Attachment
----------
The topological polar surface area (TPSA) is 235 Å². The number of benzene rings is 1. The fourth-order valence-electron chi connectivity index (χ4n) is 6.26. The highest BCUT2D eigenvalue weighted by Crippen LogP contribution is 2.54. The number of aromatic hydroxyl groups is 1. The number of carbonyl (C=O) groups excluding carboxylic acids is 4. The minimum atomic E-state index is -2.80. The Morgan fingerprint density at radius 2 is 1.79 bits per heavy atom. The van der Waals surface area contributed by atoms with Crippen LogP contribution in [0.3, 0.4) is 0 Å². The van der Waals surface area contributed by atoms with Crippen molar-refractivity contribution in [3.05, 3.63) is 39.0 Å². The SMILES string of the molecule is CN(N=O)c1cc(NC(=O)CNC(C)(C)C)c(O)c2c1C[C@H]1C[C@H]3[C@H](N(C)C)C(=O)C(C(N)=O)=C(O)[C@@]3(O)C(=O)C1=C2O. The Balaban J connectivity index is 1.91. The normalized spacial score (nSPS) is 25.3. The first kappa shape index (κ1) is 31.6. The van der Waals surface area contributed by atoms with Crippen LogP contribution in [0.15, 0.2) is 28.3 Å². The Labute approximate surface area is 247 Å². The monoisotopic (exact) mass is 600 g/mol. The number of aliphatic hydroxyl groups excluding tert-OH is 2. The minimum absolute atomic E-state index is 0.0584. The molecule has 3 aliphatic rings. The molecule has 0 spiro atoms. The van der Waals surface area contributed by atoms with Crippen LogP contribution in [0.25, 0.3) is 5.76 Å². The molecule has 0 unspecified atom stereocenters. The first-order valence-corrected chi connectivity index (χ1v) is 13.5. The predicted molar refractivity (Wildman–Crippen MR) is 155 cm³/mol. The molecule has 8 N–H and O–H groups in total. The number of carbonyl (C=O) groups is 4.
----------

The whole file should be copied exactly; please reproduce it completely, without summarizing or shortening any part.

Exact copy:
The topological polar surface area (TPSA) is 235 Å². The number of benzene rings is 1. The fourth-order valence-electron chi connectivity index (χ4n) is 6.26. The highest BCUT2D eigenvalue weighted by Crippen LogP contribution is 2.54. The number of aromatic hydroxyl groups is 1. The number of carbonyl (C=O) groups excluding carboxylic acids is 4. The minimum atomic E-state index is -2.80. The Morgan fingerprint density at radius 2 is 1.79 bits per heavy atom. The van der Waals surface area contributed by atoms with Crippen LogP contribution in [0.3, 0.4) is 0 Å². The van der Waals surface area contributed by atoms with Crippen molar-refractivity contribution in [3.05, 3.63) is 39.0 Å². The SMILES string of the molecule is CN(N=O)c1cc(NC(=O)CNC(C)(C)C)c(O)c2c1C[C@H]1C[C@H]3[C@H](N(C)C)C(=O)C(C(N)=O)=C(O)[C@@]3(O)C(=O)C1=C2O. The Balaban J connectivity index is 1.91. The normalized spacial score (nSPS) is 25.3. The first kappa shape index (κ1) is 31.6. The van der Waals surface area contributed by atoms with Crippen LogP contribution in [0.15, 0.2) is 28.3 Å². The Labute approximate surface area is 247 Å². The monoisotopic (exact) mass is 600 g/mol. The number of aliphatic hydroxyl groups excluding tert-OH is 2. The minimum absolute atomic E-state index is 0.0584. The molecule has 3 aliphatic rings. The molecule has 0 spiro atoms. The van der Waals surface area contributed by atoms with Crippen LogP contribution in [0.25, 0.3) is 5.76 Å². The molecule has 0 unspecified atom stereocenters. The first-order valence-corrected chi connectivity index (χ1v) is 13.5. The predicted molar refractivity (Wildman–Crippen MR) is 155 cm³/mol. The molecule has 8 N–H and O–H groups in total. The number of carbonyl (C=O) groups is 4.